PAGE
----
HOLLYWOOD ON THE POTOMAC
WL remembers one of Washington's finest: Jack Valenti (1921-2007)
BY JANET DONOVAN
Both of those worlds celebrated Valenti's life at a memorial service on May 1 at St. Matthews Cathedral in downtown Washington. In a town long accustomed to the comings and goings of the Hollywood elite, it was the collective presence of West Coast heavyweights Kirk and Michael Douglas, Katherine Zeta-Jones, Martin Scorsese and Steven Spielberg blended with the East Coast political power of Sen. Ted Kennedy, presidential hopeful Sen. Joe Biden, former LBJ chief of protocol Lloyd Hand and Speaker of the House Nancy Pelosi that reflected the enormous respect, admiration and devotion Valenti commanded in both life and death. The diminutive Texan was larger than life and led more lives than the proverbial cat: decorated World War II pilot, Harvard MBA graduate, advertising executive, special assistant to President Lyndon Johnson, author, lecturer, speech writer, lobbyist, columnist, president of the MPAA and a man with his own star on the Hollywood Walk of Fame.
To the public, he was best known for implementing the movie ratings system while remaining a tenacious protector of freedom of speech. Always conscious of the resulting impact the system would have on fi lms, he once advised his colleagues, "I don't care if you call it AO for Adults Only, or Chopped Liver or Father Goose. Your movie will still have the stigma of being in a category that's going to be inhabited by the very worst of pictures." While the ratings sounded like an ad for alphabet soup, it became the standard markup for identifying content: G, PG, PG-13, R, NC-17. Introduced in 1968, it was always a diffi cult rating balance, but parents loved it and it remains intact today with a little follow up tweaking now and then.
To his friends, he was always the proud, charismatic Italian American who was a visible host at events refl ecting his heritage - from Washington galas to the Oscars in LA - and a man who worked fervently to preserve that heritage. Often in the presence of Sofi a Loren, Lena Wertmuller or Sylvester Stallone, his Sicilian ancestry was a natural fi t in a profession often dominated by Italian fi lm genius. He always remained in awe of major stars: rumor had it that he was left speechless upon fi rst meeting Miss Loren.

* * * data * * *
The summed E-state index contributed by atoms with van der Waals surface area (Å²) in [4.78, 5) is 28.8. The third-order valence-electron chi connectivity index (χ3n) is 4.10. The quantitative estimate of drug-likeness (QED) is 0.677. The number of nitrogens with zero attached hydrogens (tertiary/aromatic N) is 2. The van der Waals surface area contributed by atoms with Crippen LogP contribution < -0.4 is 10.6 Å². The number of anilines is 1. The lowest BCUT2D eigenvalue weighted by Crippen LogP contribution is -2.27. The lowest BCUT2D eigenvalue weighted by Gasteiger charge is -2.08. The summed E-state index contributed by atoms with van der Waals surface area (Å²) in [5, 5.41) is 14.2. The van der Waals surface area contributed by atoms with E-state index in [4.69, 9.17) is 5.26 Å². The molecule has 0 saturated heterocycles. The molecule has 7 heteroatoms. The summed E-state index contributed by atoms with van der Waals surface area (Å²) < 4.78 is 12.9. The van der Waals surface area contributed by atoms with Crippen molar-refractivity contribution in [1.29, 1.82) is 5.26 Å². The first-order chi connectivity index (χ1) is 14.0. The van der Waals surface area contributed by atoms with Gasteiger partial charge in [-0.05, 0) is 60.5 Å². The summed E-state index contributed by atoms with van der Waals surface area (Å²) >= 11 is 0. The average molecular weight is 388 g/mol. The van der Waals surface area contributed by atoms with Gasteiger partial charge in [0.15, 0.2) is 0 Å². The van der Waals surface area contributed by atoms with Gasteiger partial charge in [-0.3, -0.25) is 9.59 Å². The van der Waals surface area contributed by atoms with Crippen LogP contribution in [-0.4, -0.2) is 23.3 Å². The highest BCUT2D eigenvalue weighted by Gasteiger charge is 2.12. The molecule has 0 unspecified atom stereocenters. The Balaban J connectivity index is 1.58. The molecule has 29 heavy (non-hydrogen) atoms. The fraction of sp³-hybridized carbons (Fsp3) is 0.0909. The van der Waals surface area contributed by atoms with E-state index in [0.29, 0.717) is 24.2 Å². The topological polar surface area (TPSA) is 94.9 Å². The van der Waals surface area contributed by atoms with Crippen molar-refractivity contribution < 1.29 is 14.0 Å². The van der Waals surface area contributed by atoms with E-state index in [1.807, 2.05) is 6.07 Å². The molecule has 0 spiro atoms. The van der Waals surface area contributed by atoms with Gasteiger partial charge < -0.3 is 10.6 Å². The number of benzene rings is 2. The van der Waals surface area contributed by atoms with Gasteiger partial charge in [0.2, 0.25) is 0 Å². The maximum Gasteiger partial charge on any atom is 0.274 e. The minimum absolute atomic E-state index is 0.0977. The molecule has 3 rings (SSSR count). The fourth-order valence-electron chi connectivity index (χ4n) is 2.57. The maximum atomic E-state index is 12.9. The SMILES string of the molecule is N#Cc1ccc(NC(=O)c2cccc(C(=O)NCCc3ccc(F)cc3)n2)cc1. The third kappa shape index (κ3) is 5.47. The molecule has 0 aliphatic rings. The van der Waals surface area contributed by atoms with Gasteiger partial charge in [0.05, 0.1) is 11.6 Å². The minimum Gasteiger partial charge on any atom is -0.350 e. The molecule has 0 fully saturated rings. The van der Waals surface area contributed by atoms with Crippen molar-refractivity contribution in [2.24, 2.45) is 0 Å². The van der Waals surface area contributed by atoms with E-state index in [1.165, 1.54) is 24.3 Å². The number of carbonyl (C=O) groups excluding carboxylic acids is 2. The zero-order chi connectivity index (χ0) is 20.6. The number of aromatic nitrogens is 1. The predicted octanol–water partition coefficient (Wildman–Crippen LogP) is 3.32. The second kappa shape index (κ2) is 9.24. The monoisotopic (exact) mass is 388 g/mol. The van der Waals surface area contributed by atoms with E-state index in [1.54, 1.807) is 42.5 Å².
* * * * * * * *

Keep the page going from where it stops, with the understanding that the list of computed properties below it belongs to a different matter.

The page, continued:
Devoted to his wife Mary Margaret and their children, he also flourished in family life. The ties that bound them could be seen and heard at the service where his son John read passages from Jack's upcoming book, This Time, This Place: My Life in War, the White House and Hollywood, to be released in June. Rating the life of Jack Valenti: A+
A LIFE OF ACCOMPLISHMENT
BY LLOY D HAND
By the time you read this, Jack Valenti will have been laid to rest at Arlington National Cemetery with all the military honors befi tting one who served his country bravely, including having fl own 51 combat missions in WWII. Jack's 85 years were chock full of multidimensional accomplishments. He was a prolifi c writer, sought after public speaker, the top aide to LBJ (one of the most demanding and powerful presidents of the United States), and an effective, dynamic advocate for the infl uential motion picture industry - which he led for 38 years, interpreting Hollywood to Washington, and vice versa.
Jack's many kind and generous acts caused many to believe he was their best friend. He was. Following his retirement as MPAA president, Jack committed himself passionately as president of the Friends of the Global Fight - to eradicate the world of HIV/AIDS, TB and malaria. Throughout his life, he practiced what he preached: loyalty, dependability, generosity, commitment to his family and friends, and an irrepressible commitment to excellence in everything he undertook. Good was not enough - he wanted to be the best. I know of only one goal where he fell short of the mark - reducing his 35 golf handicap!
One of the invaluable legacies for me and for the many others who knew and loved Jack, is that he caused us to want to be better in everything we did. His friendship has been treasured and will be missed, but memories of his many efforts to make this a better world will live on for all of us privileged to know him.